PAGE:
Pfizer and German-based Merck Group have published promising interim results from their Phase III JAVELIN Renal 101 trial evaluating the efficacy and safety of Bavencio (avelumab) and Inlyta (axitinib) compared to Sutent (sunitinib) as a first line therapy for renal cell carcinoma (RCC).

Sutent is Pfizer’s receptor tyrosine kinase (RTK) inhibitor approved in the US the treatment of advanced RCC and adjuvant treatment of adults with a high risk of RCC recurrence following treatment with nephrectomy, as well as other gastrointestinal indications.

The three primary endpoints of the trial were progression-free survival (PFS), objective response rate (ORR) and overall survival. The final endpoint is continuing to be measured as the trial is ongoing.

The Bavencio-Inlyta combination caused 13.8 months PFS, which was almost five months longer than Sutent with 8.4 months of median PFS.

The combination had double the ORR of Sutent; the Bavencio-Inlyta group recorded 51.4% ORR, compared to 25.7% for the Sutent group.

These promising interim results were consistent across all patient sub-groups, including patients with favourable, intermediate and poor prognoses, as well as patients with PD-L1 positive and negative tumours.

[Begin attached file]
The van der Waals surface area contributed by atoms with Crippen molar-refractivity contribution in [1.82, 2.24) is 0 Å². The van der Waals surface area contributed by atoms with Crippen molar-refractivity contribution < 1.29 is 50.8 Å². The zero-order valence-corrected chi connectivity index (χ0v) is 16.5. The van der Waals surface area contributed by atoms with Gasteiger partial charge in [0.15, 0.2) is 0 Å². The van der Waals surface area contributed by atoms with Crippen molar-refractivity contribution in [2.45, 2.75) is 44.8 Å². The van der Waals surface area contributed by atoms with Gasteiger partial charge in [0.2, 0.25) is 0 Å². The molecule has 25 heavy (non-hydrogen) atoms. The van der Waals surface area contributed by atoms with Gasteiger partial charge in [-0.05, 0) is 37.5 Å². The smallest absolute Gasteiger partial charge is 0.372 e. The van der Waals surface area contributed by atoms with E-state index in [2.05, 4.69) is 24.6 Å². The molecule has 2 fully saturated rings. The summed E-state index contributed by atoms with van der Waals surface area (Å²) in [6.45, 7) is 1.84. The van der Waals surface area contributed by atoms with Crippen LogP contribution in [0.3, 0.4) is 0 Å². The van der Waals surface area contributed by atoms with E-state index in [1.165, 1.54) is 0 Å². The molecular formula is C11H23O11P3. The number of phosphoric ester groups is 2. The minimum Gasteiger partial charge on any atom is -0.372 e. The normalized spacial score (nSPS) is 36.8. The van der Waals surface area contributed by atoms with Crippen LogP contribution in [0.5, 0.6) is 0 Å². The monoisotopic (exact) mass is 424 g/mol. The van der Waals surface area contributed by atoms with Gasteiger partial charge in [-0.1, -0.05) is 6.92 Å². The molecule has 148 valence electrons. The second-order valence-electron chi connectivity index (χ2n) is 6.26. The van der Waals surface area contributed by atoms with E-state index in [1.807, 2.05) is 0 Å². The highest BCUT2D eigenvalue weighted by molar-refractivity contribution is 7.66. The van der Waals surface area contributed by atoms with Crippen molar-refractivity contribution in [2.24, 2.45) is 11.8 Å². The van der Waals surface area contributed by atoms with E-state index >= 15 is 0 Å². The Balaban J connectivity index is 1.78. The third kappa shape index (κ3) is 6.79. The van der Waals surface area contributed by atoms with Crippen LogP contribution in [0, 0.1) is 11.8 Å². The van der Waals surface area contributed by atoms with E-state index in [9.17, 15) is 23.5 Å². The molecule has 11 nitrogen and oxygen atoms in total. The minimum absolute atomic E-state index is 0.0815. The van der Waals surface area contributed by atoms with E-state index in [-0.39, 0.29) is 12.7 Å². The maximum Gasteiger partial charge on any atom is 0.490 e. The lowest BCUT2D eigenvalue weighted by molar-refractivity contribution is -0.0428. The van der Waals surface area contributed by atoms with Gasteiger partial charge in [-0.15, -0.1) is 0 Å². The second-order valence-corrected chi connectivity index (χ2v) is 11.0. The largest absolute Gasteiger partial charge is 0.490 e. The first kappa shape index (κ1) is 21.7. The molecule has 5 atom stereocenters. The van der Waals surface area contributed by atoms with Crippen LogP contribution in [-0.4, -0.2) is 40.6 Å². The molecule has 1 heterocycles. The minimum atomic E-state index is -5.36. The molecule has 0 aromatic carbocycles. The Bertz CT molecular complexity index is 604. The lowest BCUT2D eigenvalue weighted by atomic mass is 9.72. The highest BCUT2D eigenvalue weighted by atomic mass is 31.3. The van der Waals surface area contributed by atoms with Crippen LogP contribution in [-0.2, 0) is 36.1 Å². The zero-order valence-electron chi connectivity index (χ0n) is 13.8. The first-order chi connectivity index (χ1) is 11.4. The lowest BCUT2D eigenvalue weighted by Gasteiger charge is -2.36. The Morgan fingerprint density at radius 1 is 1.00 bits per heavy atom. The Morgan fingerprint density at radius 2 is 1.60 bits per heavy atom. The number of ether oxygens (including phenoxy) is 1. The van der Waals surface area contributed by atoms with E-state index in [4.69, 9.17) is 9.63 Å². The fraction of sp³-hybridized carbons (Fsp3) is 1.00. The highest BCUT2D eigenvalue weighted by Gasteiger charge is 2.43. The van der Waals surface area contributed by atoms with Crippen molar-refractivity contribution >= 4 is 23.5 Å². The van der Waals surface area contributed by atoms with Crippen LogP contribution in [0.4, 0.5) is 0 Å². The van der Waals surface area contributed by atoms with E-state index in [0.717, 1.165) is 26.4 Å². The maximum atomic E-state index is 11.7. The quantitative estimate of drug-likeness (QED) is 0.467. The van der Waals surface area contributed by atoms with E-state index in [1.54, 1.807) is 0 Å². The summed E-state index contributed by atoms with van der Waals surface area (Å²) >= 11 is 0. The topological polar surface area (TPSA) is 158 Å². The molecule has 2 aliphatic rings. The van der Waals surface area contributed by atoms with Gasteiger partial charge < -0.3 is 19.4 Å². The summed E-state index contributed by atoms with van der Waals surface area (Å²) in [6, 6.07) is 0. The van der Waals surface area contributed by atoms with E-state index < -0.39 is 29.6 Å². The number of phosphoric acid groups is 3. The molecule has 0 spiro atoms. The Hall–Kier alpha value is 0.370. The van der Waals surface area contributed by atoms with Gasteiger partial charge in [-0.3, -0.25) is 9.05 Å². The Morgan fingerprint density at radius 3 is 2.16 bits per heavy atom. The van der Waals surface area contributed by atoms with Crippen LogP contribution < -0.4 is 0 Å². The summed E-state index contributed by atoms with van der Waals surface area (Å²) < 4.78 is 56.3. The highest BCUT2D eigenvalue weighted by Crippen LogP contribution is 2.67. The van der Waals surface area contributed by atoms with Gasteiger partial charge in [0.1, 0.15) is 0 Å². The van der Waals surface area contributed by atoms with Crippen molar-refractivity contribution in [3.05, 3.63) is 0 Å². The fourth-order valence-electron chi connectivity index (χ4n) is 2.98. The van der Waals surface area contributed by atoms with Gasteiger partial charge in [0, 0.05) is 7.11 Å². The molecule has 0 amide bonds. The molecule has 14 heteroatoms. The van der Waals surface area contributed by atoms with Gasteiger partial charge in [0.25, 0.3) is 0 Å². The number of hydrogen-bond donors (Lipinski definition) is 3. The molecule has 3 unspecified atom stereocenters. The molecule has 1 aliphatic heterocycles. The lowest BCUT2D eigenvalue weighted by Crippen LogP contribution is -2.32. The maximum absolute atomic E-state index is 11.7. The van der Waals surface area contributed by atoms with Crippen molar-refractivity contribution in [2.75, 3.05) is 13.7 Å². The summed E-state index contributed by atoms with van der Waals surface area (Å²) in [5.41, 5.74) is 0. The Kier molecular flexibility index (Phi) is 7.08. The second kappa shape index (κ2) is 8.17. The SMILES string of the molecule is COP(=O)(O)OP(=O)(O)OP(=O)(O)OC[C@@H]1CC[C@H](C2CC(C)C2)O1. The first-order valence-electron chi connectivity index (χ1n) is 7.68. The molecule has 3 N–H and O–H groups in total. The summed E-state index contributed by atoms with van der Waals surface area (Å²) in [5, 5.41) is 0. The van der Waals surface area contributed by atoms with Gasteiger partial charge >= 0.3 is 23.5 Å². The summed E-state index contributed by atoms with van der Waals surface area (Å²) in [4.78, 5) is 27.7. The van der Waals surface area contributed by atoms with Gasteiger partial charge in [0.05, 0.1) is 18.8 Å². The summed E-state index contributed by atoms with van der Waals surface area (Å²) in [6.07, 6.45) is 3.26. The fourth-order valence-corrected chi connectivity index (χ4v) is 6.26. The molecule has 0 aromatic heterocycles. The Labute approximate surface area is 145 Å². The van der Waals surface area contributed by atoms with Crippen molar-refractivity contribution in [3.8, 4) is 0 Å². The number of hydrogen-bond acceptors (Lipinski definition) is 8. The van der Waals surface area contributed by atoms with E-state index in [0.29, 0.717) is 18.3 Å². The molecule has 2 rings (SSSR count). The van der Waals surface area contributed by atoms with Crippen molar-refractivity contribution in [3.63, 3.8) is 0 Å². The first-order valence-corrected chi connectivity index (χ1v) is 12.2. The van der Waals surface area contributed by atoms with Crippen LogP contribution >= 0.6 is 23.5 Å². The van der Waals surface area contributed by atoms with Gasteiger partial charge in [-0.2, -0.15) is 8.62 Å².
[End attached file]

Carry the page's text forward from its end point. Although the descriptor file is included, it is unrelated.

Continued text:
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The combination also improved median PFS2, which is the time from randomisation to disease progression on next-line therapy. In addition, fewer members of the Bavencio-Inltya group received subsequent anti-cancer therapies

Principal investigator for the JAVELIN trial and Jack and Dorothy Byrne chair in Clinical Oncology at the Memorial Sloan Kettering Cancer Centre in New York Robert J. Motzer said: “There is a significant need for patients with advanced RCC to prolong the time until the disease worsens beyond what tyrosine kinase inhibitors alone offer.

“The magnitude and consistency of PFS and response rates seen thus far across populations in the JAVELIN Renal 101 study suggest that many different types of patients, including those with a favourable prognosis, could potentially derive benefit from this particular combination.”

The results were published in the New England Journal of Medicine, as well as presented at the American Society of Clinical Oncology’s Genitourinary Cancer Symposium.

Seniorm co-corresponding author and presenter of the JAVELIN trial and Dana-Farber’s Lank Centre for Genitourinary Oncology director Toni K. Choueiri said: “In this study, the combination of avelumab plus axitinib not only prolonged the initial response in treated patients compared to sunitinib, but for patients who went on to subsequent therapy, reduced the risk of disease progression or death on the next treatment.

“Together with the progression-free survival results and objective response rates, these findings show the potential of this combination regimen to be an important new treatment option for patients with advanced RCC.”